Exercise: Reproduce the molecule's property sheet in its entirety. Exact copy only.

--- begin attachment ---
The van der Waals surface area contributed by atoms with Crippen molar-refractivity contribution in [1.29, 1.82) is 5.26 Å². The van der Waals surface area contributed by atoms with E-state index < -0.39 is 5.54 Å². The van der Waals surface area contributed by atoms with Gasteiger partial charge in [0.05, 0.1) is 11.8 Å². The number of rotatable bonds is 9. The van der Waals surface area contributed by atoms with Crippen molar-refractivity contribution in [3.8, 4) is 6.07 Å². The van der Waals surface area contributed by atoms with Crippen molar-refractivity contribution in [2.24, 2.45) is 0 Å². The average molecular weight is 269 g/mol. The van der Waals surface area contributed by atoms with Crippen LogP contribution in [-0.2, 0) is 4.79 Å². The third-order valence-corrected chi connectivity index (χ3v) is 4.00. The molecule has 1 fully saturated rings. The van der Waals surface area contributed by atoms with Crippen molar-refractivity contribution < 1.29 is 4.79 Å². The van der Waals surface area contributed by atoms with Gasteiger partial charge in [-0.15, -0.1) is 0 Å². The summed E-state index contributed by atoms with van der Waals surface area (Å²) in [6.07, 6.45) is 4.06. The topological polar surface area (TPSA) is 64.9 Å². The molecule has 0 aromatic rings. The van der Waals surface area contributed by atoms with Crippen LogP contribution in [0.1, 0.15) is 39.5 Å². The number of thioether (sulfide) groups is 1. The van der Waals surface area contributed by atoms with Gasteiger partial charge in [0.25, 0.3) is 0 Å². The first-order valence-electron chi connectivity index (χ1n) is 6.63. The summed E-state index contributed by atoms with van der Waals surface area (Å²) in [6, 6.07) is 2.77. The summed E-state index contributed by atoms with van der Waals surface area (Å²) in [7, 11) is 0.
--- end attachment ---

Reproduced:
The van der Waals surface area contributed by atoms with Crippen molar-refractivity contribution in [1.29, 1.82) is 5.26 Å². The van der Waals surface area contributed by atoms with E-state index < -0.39 is 5.54 Å². The van der Waals surface area contributed by atoms with Gasteiger partial charge in [0.05, 0.1) is 11.8 Å². The number of rotatable bonds is 9. The van der Waals surface area contributed by atoms with Crippen molar-refractivity contribution in [3.8, 4) is 6.07 Å². The van der Waals surface area contributed by atoms with Crippen molar-refractivity contribution in [2.24, 2.45) is 0 Å². The average molecular weight is 269 g/mol. The van der Waals surface area contributed by atoms with Crippen LogP contribution in [-0.2, 0) is 4.79 Å². The third-order valence-corrected chi connectivity index (χ3v) is 4.00. The molecule has 1 fully saturated rings. The van der Waals surface area contributed by atoms with Crippen molar-refractivity contribution < 1.29 is 4.79 Å². The van der Waals surface area contributed by atoms with Gasteiger partial charge in [-0.15, -0.1) is 0 Å². The summed E-state index contributed by atoms with van der Waals surface area (Å²) in [6.07, 6.45) is 4.06. The topological polar surface area (TPSA) is 64.9 Å². The molecule has 0 aromatic rings. The van der Waals surface area contributed by atoms with Crippen LogP contribution in [0.1, 0.15) is 39.5 Å². The number of thioether (sulfide) groups is 1. The van der Waals surface area contributed by atoms with Gasteiger partial charge in [0.25, 0.3) is 0 Å². The first-order valence-electron chi connectivity index (χ1n) is 6.63. The summed E-state index contributed by atoms with van der Waals surface area (Å²) in [6, 6.07) is 2.77. The summed E-state index contributed by atoms with van der Waals surface area (Å²) in [7, 11) is 0.